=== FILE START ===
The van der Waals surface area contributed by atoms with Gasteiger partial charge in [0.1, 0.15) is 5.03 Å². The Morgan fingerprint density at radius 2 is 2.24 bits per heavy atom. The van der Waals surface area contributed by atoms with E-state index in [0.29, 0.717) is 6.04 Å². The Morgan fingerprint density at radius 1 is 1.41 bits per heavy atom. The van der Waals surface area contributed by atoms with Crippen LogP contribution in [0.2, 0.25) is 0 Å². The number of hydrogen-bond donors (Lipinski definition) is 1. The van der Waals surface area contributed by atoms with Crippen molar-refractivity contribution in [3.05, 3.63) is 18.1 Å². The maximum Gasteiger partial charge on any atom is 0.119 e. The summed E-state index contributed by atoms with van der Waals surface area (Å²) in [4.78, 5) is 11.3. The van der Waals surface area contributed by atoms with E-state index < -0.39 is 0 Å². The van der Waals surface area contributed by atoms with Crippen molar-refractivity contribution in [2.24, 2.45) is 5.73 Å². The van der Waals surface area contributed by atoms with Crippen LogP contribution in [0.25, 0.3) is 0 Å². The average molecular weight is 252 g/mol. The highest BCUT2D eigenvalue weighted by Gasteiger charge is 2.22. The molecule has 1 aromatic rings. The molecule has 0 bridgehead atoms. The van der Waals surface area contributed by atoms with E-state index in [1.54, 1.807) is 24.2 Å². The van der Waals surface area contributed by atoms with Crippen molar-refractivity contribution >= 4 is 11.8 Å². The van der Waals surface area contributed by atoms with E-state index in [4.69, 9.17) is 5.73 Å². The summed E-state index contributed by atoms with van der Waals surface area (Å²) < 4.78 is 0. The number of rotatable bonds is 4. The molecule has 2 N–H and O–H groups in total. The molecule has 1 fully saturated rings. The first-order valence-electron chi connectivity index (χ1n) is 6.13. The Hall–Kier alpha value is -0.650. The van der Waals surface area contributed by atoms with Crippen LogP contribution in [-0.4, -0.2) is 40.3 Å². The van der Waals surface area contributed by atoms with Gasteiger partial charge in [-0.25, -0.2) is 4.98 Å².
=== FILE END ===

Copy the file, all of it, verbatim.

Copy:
The van der Waals surface area contributed by atoms with Gasteiger partial charge in [0.1, 0.15) is 5.03 Å². The Morgan fingerprint density at radius 2 is 2.24 bits per heavy atom. The van der Waals surface area contributed by atoms with E-state index in [0.29, 0.717) is 6.04 Å². The Morgan fingerprint density at radius 1 is 1.41 bits per heavy atom. The van der Waals surface area contributed by atoms with Crippen LogP contribution in [0.2, 0.25) is 0 Å². The number of hydrogen-bond donors (Lipinski definition) is 1. The van der Waals surface area contributed by atoms with Crippen molar-refractivity contribution in [3.05, 3.63) is 18.1 Å². The maximum Gasteiger partial charge on any atom is 0.119 e. The summed E-state index contributed by atoms with van der Waals surface area (Å²) in [4.78, 5) is 11.3. The van der Waals surface area contributed by atoms with E-state index < -0.39 is 0 Å². The van der Waals surface area contributed by atoms with Crippen molar-refractivity contribution in [2.24, 2.45) is 5.73 Å². The van der Waals surface area contributed by atoms with Crippen LogP contribution in [0.25, 0.3) is 0 Å². The average molecular weight is 252 g/mol. The highest BCUT2D eigenvalue weighted by Gasteiger charge is 2.22. The molecule has 1 aromatic rings. The molecule has 0 bridgehead atoms. The van der Waals surface area contributed by atoms with E-state index in [1.54, 1.807) is 24.2 Å². The van der Waals surface area contributed by atoms with Crippen molar-refractivity contribution >= 4 is 11.8 Å². The van der Waals surface area contributed by atoms with E-state index in [4.69, 9.17) is 5.73 Å². The summed E-state index contributed by atoms with van der Waals surface area (Å²) < 4.78 is 0. The number of rotatable bonds is 4. The molecule has 2 N–H and O–H groups in total. The molecule has 1 fully saturated rings. The first-order valence-electron chi connectivity index (χ1n) is 6.13. The Hall–Kier alpha value is -0.650. The van der Waals surface area contributed by atoms with Crippen LogP contribution in [-0.4, -0.2) is 40.3 Å². The van der Waals surface area contributed by atoms with Gasteiger partial charge in [-0.25, -0.2) is 4.98 Å².